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Wetterman v. Secretary, Department of Health and Human Services

United States District Court, S.D. Ohio, Eastern Division

July 16, 2019

CRAIG A. WETTERMAN, Plaintiff,
v.
SECRETARY, DEPARTMENT OF HEALTH AND HUMAN SERVICES, et al., Defendants.

          CHELSEY M. VASCURA MAGISTRATE JUDGE

          OPINION AND ORDER

          SARAH D. MORRISON UNITED STATES DISTRICT JUDGE

         This matter is before the Court upon Defendants' Motion to Dismiss (ECF No. 5), Plaintiff's Response in Opposition to Defendants' Motion to Dismiss (ECF No. 6), and Defendants' Reply in Support of their Motion to Dismiss (ECF No. 7). For the reasons that follow, the Court GRANTS Defendants' Motion and DISMISSES Plaintiff's Complaint.

         I. BACKGROUND

         On October 19, 2008, Barbara Wetterman was involved in a motor vehicle collision caused by the negligence of Charles Wolfe. (Complaint, ¶¶ 3, 22-24, ECF No. 1). Following the accident, Ms. Wetterman was treated for serious injuries at Grant Medical Center, but she died on November 4, 2008. (Id. ¶¶ 26, 28). Ms. Wetterman was survived by two adult children: Craig Wetterman (“Plaintiff”) and Lana Schurb. (Id. ¶¶ 28, 30).

         On January 13, 2009, Union County Probate Court (“Probate Court”) designated Plaintiff as the executor for Ms. Wetterman's estate. (Id. ¶ 31). On January 20, 2009, [1] the Probate Court authorized Plaintiff to enter into a contract for legal services with attorney Frank Ray to “investigate, negotiate and, if necessary, prosecute the wrongful death claim of the estate” of Ms. Wetterman. (Id. ¶ 32).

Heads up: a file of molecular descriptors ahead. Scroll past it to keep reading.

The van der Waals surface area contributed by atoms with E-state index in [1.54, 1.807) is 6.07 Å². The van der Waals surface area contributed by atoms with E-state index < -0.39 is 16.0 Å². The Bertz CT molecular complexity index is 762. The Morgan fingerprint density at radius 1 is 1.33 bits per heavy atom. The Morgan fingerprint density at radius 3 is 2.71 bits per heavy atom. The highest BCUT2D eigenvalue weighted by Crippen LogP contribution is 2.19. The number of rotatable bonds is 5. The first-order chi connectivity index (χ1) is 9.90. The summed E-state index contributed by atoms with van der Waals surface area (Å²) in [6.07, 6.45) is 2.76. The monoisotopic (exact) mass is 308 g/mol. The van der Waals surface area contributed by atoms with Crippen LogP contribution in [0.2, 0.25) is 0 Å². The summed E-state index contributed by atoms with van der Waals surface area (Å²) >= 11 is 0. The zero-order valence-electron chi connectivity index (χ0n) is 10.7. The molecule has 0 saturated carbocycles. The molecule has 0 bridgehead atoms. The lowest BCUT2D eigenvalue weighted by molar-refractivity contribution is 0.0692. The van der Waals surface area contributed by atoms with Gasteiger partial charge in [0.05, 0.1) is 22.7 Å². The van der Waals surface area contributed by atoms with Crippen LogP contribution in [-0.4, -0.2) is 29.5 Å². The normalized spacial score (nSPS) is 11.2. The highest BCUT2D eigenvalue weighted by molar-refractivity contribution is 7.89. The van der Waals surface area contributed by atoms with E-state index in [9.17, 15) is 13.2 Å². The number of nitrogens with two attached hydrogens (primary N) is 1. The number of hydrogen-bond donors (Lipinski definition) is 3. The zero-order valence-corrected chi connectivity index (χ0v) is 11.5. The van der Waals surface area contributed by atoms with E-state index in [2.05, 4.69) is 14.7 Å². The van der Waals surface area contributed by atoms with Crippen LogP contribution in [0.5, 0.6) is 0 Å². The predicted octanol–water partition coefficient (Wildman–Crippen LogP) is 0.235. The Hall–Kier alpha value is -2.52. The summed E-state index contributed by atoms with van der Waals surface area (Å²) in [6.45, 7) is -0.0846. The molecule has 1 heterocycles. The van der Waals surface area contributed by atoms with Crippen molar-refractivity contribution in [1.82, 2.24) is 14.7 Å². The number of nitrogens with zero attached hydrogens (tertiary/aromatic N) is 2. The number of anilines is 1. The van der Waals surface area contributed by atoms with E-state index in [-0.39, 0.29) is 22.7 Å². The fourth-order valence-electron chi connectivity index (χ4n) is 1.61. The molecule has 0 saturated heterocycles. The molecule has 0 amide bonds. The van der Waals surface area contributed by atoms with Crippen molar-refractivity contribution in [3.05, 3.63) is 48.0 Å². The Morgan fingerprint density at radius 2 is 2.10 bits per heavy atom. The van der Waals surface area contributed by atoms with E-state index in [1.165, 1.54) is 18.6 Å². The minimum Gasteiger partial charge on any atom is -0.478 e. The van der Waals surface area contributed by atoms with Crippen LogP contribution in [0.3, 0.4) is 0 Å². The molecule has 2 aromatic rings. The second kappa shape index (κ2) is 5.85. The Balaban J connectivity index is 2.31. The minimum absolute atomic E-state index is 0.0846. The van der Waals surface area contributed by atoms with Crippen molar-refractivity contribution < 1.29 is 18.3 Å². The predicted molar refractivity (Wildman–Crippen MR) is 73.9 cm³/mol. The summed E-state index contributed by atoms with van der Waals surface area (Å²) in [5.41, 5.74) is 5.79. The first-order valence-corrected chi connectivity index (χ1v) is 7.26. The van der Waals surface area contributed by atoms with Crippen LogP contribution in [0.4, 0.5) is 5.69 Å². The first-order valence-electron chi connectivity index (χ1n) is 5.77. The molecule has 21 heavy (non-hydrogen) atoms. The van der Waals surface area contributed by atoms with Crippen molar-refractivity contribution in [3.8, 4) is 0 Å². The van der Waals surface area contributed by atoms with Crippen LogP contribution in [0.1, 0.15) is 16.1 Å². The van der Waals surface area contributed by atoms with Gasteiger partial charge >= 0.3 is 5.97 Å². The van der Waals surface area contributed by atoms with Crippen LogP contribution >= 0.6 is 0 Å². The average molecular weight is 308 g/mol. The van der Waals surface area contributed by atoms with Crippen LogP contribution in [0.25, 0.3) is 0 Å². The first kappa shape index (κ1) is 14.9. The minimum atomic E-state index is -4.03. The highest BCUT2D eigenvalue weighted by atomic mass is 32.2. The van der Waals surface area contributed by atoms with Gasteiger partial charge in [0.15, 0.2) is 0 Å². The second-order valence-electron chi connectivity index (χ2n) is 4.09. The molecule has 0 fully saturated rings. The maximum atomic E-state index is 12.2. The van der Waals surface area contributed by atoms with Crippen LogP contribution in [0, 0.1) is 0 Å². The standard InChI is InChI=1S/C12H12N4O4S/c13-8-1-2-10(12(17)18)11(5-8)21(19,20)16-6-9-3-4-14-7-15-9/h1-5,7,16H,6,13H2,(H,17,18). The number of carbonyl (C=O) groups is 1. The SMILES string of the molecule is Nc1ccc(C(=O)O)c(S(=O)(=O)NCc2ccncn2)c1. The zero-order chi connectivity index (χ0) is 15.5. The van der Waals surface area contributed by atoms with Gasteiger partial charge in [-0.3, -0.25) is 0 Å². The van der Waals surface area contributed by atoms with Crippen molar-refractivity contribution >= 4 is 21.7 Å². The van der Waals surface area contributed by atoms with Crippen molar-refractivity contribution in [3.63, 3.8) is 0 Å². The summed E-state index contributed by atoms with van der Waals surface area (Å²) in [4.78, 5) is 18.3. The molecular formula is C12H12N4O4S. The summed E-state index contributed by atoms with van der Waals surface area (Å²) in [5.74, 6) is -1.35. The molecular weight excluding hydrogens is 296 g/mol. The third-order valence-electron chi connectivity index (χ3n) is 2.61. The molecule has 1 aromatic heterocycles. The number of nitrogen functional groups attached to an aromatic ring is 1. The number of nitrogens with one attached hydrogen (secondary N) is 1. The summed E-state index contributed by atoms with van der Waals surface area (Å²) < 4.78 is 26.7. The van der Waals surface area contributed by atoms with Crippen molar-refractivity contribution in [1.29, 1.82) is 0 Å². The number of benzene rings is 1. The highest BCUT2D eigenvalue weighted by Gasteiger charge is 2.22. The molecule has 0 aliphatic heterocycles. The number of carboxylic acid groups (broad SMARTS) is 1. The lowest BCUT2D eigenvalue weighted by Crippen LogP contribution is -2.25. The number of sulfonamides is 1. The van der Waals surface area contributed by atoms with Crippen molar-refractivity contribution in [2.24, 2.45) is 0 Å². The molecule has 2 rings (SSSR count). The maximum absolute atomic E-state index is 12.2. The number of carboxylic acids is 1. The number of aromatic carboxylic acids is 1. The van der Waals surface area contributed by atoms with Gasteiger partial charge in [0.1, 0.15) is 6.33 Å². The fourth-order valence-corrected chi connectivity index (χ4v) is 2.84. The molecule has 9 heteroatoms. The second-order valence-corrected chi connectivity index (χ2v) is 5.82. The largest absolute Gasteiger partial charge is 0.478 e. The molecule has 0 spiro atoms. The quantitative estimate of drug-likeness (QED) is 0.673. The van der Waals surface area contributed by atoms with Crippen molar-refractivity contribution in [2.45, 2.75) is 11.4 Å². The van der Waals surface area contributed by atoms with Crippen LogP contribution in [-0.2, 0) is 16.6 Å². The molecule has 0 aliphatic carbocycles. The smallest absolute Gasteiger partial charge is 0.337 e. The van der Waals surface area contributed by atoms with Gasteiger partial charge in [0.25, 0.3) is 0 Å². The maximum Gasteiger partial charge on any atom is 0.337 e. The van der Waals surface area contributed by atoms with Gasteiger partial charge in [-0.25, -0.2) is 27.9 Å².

On July 15, 2009, the Probate Court approved Ms. Wetterman's estate's acceptance of a wrongful death settlement and life insurance payout in the amount of $87, 500 (Id. ¶ 47). The settlement and payout included: $12, 500 from Mr. Wolfe's bodily injury coverage through Permanent General Assurance Company (“Permanent”), $100, 000 from Ms. Wetterman's uninsured/underinsured motorist (“UM/UIM”) coverage through State Automobile Mutual Insurance Company (“State Auto”)-set off against Permanent's payout-and a $25, 000 life insurance payout from State Auto. (Id. ¶¶ 34-35, 41). Included in the application for settlement to the Probate Court was Mr. Ray's statement that “Ms. Wetterman did not exhibit provable evidence of conscious pain and suffering from her injuries. Since evidence of pain and suffering by the decedent as a result of the trauma is speculative based on provable evidence, the estate has not assessed any damages to a survivorship claim arising from the fatal collision.” (Id. ¶ 46). Pending resolution of any liens asserted by Medicare under the Medicare Secondary Payer Act (“MSP Act”), Mr. Ray deposited the settlement check from Permanent and the life insurance payment from State Auto in his law firm's trust account and State Auto continued to maintain possession of the UM/UIM funds. (Id. ¶¶ 48-49).